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Warning: Do not enable this logging in production. It logs passwords in plain text.

In some cases, the log that results from executing the steps in Turning on Security Logging does not provide enough information. In those cases, execute the steps outlined below--after executing the steps in the aforementioned page. In other words, this page depends on Turning on Security Logging.

Warning: The instructions in this document assume that you have already executed the instructions in Turning on Security Logging.

The steps below turn on more logging for LDAP, and do not apply to other backends.

  1. Open applicationContext-spring-security-ldap.xml. Change the reference in the first constructor-arg of daoAuthenticationProvider to ldapAuthenticatorProxy. After these edits, the file should look like this (some beans omitted):
    applicationContext-spring-security-ldap.xml
    <bean id="daoAuthenticationProvider" class="org.springframework.security.providers.ldap.LdapAuthenticationProvider">
      <constructor-arg>
        <ref bean="ldapAuthenticatorProxy" />
      </constructor-arg>
      <constructor-arg>
        <ref local="populator" />
      </constructor-arg>
    </bean>
    
  2. Create a file named applicationContext-logging.xml with the contents below. Things to note:
    1. The target property is the authenticator bean above.
    2. The proxyInterfaces property contains a single value: the LdapAuthenticator interface. (BindAuthenticator from above implements this interface.)
      applicationContext-logging.xml
      <?xml version="1.0" encoding="UTF-8"?>
      <!DOCTYPE beans PUBLIC "-//SPRING//DTD BEAN//EN" "http://www.springframework.org/dtd/spring-beans.dtd">
      
      <beans>
      
        <bean id="ldapAuthenticatorProxy" class="org.springframework.aop.framework.ProxyFactoryBean">
          <property name="proxyInterfaces">
            <value>org.springframework.security.providers.ldap.LdapAuthenticator</value>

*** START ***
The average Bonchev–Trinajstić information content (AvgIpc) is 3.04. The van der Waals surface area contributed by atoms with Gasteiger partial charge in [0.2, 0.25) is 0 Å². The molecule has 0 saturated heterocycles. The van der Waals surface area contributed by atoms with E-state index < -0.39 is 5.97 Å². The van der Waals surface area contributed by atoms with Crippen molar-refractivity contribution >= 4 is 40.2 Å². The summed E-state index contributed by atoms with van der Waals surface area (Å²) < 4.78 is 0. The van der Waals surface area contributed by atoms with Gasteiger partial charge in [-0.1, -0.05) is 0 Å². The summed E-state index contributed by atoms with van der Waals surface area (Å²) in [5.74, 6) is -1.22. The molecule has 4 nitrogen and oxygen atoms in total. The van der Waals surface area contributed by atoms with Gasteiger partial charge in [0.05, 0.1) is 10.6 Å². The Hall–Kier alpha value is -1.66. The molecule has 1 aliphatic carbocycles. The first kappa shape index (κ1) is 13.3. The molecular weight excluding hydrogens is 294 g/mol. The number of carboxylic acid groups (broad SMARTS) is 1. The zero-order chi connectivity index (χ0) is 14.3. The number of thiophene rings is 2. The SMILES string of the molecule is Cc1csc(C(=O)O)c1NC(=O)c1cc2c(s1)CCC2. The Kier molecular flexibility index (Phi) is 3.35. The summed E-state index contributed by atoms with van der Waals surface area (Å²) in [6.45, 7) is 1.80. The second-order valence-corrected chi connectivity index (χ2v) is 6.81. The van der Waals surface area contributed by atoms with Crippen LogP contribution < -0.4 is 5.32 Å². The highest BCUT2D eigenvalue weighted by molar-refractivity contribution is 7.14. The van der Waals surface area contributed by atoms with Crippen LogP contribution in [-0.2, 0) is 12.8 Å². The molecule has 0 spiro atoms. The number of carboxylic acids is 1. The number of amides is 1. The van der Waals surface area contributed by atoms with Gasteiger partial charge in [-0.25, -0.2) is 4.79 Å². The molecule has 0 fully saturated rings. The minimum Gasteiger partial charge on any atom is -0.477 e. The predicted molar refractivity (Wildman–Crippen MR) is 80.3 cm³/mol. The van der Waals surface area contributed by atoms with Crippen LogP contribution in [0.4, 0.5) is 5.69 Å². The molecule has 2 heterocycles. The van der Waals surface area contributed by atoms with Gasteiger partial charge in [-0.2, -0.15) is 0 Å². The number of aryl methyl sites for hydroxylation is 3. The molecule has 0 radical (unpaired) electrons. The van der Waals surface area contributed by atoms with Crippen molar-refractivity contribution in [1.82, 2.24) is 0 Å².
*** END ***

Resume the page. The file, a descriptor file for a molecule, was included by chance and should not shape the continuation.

</property>
          <property name="target">
            <ref bean="authenticator" />
          </property>
          <property name="interceptorNames">
            <list>
              <value>loggingAdvisor</value>
            </list>
          </property>
        </bean>
      
        <bean id="loggingAdvisor" class="org.springframework.aop.support.RegexpMethodPointcutAdvisor">
          <property name="advice">
            <ref local="loggingInterceptor" />
          </property>
          <property name="pattern">
            <value>.*</value>
          </property>
        </bean>
      
        <bean id="loggingInterceptor" class="org.pentaho.platform.engine.security.LoggingInterceptor" />
      
      </beans>
      
  3. Edit pentaho-spring-beans.xml.
    In pentaho-spring-beans.xml, add applicationContext-logging.xml to the list of imported files that appear.
  4. Restart the Pentaho web application.

    Warning: Do not enable this logging in production. It logs passwords in plain text.

What to Look For

Look for log output similar to:
DEBUG [DirMgrBindAuthenticator] (LoggingInterceptor) Return value: LdapUserInfo: org.springframework.security.providers.ldap.LdapUserInfo@1f31c64[dn=uid=suzy,ou=users,ou=system,attributes={mail=mail: suzy.pentaho@pentaho.org, uid=uid: suzy, userpassword=userpassword: [B@e17c9c, businesscategory=businesscategory: cn=cto,ou=roles,ou=system, cn=is,ou=roles,ou=system, objectclass=objectClass: organizationalPerson, person, groupOfUniqueNames, inetOrgPerson, top, uniquemember=uniquemember: cn=cto, ou=roles, cn = is , ou = roles, sn=sn: Pentaho, cn=cn: suzy}]

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